He still has the car, it is rarely driven but is still in excellent condition. I think the only departure from original is the plastic rear window eventually went cloudy, so he replaced it with a glass one.

  • avatar
    Terry

    avatar
    JuniperBug
    November 2nd, 2012 at 1:40 am

    I think this is the second time I’ve seen you mention the importance of valve clearances in the NB. Curiously, though, I’ve never seen anything about in on miata.net or miataturbo, both of which are an enormous wealth of info on regular maintenance procedures as well as extracting maximum power. Flyin’ Miata doesn’t have any info on their site, either, and the few posts I found on miata.net nearly all talk about how rare it is for the clearances to be out of spec, and that most Mazda dealerships, when questioned, had claimed to never having done one.

    Do you have any more info about it? I’d love to find out more. Regardless, over the winter I think I’ll pop the valve cover and have a measure on my 75k mile ’99.

    The NA cars had hydraulic valve lifters, the NB cars use shim-over-bucket lifters. There is a special Mazda tool to depress the lifters so that the shim can be replaced. It bolts to the cylinder head cam journal caps above the lifters to be adjusted. I have this tool, and it does work, but you dont really need it need it.
    Remove the valve cover, set Cyl 1 valves on overlap, measure the clearance on #4 in and ex valves, the in on #2 and the ex on #3 cyls and record the clearances measured with a feeler gauge. Then rotate the crankshaft 360 degrees and measure #4 in and ex, #3 in and #2 ex valves and again record the clearances. Rotate another 360 degrees to bring the #1 cam lobes pointing up, the crank sprocket notch at the 12:00 position, the lower cam pulley marks at the positions in front of the plate behind the sprockets–and remove the sprockets from the cams. Remove the intake cam and adjust the clearance to spec by doing the math. Reinstall the in cam, do the same to the exh cam. Reinstall the timing belt and sprockets, torque to 45 ft-lbs. Rotate the engine 2 full turns, verify the cam belt timing marks and remeasure the valve clearance.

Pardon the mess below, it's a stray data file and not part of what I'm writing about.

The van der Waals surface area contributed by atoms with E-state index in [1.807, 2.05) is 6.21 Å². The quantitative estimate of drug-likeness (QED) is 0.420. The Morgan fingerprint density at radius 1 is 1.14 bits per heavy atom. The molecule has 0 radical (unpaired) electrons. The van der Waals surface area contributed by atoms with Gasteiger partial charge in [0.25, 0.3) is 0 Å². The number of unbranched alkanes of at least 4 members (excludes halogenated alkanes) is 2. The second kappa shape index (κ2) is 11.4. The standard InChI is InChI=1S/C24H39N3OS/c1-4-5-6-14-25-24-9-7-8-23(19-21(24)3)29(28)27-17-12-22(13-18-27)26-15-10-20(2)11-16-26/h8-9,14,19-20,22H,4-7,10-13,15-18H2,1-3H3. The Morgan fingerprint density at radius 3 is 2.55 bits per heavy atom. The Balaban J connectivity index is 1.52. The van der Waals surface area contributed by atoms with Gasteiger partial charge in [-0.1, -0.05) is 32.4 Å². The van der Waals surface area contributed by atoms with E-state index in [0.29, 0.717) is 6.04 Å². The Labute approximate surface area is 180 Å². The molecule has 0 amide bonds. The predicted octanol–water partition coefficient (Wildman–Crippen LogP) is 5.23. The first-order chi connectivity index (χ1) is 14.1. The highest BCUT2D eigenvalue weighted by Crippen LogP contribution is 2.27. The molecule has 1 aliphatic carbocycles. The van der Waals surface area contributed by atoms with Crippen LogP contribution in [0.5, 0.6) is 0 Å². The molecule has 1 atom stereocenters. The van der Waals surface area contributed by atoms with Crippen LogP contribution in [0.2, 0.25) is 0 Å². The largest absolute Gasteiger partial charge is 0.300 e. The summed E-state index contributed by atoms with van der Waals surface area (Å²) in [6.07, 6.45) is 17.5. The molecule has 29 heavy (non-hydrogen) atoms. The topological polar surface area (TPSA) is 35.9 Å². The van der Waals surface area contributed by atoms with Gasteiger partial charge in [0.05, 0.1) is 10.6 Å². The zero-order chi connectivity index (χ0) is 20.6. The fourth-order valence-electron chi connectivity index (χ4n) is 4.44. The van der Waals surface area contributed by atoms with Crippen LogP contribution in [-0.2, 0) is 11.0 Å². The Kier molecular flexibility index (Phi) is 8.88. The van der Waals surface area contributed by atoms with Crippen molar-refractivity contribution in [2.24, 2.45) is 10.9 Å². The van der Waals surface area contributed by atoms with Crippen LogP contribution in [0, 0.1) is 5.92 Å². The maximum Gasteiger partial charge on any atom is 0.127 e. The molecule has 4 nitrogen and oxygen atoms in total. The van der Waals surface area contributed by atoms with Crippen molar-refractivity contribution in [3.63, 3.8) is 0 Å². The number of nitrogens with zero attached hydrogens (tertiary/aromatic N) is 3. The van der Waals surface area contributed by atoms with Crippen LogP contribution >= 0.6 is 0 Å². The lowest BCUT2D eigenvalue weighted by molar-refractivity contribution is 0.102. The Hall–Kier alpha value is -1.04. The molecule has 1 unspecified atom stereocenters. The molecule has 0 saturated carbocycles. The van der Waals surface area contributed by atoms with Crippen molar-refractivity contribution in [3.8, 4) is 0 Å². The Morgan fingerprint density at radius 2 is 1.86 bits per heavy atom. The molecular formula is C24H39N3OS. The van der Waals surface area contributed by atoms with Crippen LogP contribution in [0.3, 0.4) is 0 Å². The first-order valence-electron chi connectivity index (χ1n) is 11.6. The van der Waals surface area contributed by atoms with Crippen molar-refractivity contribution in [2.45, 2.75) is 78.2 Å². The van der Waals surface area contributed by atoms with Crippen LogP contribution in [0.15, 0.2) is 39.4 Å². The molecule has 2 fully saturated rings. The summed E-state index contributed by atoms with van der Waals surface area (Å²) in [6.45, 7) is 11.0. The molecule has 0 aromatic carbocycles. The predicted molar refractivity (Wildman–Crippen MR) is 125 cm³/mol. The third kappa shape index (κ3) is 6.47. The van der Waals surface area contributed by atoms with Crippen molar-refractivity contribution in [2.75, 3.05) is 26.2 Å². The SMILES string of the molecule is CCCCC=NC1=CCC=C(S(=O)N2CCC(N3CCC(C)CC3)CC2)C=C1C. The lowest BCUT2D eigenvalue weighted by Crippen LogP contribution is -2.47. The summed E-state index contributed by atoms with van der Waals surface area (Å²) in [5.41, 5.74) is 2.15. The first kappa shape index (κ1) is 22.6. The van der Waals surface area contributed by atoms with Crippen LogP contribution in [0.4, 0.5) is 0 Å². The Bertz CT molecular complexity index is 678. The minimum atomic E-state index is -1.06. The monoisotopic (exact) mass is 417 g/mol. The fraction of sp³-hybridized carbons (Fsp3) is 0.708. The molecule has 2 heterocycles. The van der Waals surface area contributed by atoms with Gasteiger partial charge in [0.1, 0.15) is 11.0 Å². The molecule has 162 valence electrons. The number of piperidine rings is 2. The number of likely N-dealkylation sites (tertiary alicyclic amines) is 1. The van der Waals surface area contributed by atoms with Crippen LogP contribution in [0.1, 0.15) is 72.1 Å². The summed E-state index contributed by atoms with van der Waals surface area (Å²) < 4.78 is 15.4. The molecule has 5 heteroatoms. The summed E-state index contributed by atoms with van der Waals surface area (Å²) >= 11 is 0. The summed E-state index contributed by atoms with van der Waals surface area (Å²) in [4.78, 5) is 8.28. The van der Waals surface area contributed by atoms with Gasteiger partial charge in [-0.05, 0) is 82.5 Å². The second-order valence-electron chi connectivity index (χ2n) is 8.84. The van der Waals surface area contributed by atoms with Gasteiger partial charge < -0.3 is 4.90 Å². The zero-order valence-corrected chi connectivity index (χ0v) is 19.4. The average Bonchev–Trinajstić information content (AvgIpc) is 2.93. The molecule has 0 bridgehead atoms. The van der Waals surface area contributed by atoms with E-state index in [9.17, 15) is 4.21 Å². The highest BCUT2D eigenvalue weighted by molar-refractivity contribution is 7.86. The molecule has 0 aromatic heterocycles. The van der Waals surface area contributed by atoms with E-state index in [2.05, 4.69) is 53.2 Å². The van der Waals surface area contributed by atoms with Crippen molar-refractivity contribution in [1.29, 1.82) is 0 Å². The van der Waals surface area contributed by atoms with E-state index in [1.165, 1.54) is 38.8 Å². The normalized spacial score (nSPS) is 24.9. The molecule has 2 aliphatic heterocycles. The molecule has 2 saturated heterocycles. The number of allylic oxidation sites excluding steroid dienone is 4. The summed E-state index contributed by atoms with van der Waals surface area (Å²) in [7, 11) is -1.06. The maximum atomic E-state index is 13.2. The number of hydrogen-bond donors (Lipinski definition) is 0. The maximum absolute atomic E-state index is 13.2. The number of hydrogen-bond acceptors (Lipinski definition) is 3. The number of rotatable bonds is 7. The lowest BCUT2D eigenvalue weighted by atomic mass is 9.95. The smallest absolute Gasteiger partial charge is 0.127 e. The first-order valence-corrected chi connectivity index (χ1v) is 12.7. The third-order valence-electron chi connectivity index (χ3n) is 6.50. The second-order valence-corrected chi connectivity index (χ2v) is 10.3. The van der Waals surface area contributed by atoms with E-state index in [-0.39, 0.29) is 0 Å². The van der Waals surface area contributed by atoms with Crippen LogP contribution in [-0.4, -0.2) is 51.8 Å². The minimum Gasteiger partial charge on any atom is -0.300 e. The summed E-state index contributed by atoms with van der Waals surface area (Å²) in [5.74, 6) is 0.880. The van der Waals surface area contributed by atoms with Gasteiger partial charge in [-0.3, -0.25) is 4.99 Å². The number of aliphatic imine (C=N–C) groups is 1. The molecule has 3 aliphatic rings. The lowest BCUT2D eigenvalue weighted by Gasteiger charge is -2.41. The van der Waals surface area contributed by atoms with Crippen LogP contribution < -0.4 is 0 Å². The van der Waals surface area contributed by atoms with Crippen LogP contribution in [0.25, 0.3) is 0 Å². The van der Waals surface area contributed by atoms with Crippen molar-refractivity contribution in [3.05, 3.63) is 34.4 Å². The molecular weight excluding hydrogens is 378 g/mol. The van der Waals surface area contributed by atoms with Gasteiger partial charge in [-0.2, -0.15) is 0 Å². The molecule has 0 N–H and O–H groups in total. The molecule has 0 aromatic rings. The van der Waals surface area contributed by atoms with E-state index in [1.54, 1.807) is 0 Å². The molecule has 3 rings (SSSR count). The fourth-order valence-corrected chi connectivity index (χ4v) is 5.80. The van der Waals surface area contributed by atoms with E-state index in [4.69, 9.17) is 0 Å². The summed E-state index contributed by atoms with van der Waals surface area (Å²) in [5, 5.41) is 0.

I usually find them loose–by .004–.008″. Adjust the clearance–and throttle response and power delivery will open your eyes.

  • avatar
    stevelovescars

    I bought a 1991 silverstone Miata in 1987 for $7k. It had 36k miles on it. I sold it two years ago with about 80k miles on it and sold it cheap for about $3,500. It served as a daily driver for a while then sat as my “weekend” car after I had kids and opportunities to drive in a 2-seater without room for a stroller just evaporated. During the 13 years I owned that car, I probably had 10 other cars pass through my hands… a 1966 MGB GT, a 1984 Porsche 911 3.2 Cabriolet, a Corvette, and a host of daily drivers including a 2001 525iT, a Saab 9-5 Aero, etc. In other words, I’ve never been a loyalist to any make or model, I just like to experience a lot of different cars… but the Miata I never thought I would sell.

    It was the least expensive car to own and operate I’d ever had. It would sit for months then fire right up as if I had driven it yesterday. Whenever I thought of selling it I just rationalized that I wasn’t driving it often, but I only paid about $150/year for insurance, it was paid for, and it didn’t cost me much of anything else to keep it. It was also nearly impossible to drive that little car without smiling from ear to ear, so I rationalized keeping it as an inexpensive form of therapy. Unfortunately, life intervened and it passed to a new owner who, from what I heard, has really cleaned it up and modified it for mild track duty.

    I had a remarkable dinner with Martin Swig and David E. Davis, Jr about six or seven years ago (still can’t believe they’re both gone now) and the discussion inevitably revolved around cars. Martin had an amazing collection of vehicles and when I asked him what he drove most of the time his eyes lit up and he said his 1994 Miata. I was taken aback… seriously, with a fleet of exotic machinery and a budget that far exceeded my wildest dreams he drove a used Japanese car worth less than $6k? I’ll remember his remark forever, “the Miata is the best sports car ever built. It gives you everything you need and asks for nothing in return.”

  • avatar

    (Obviously very late in reading this…)

    Wonderful story, Derek, very rich imagery. I’ll always love my ’91 BRG best out of the many Miata I’ve owned.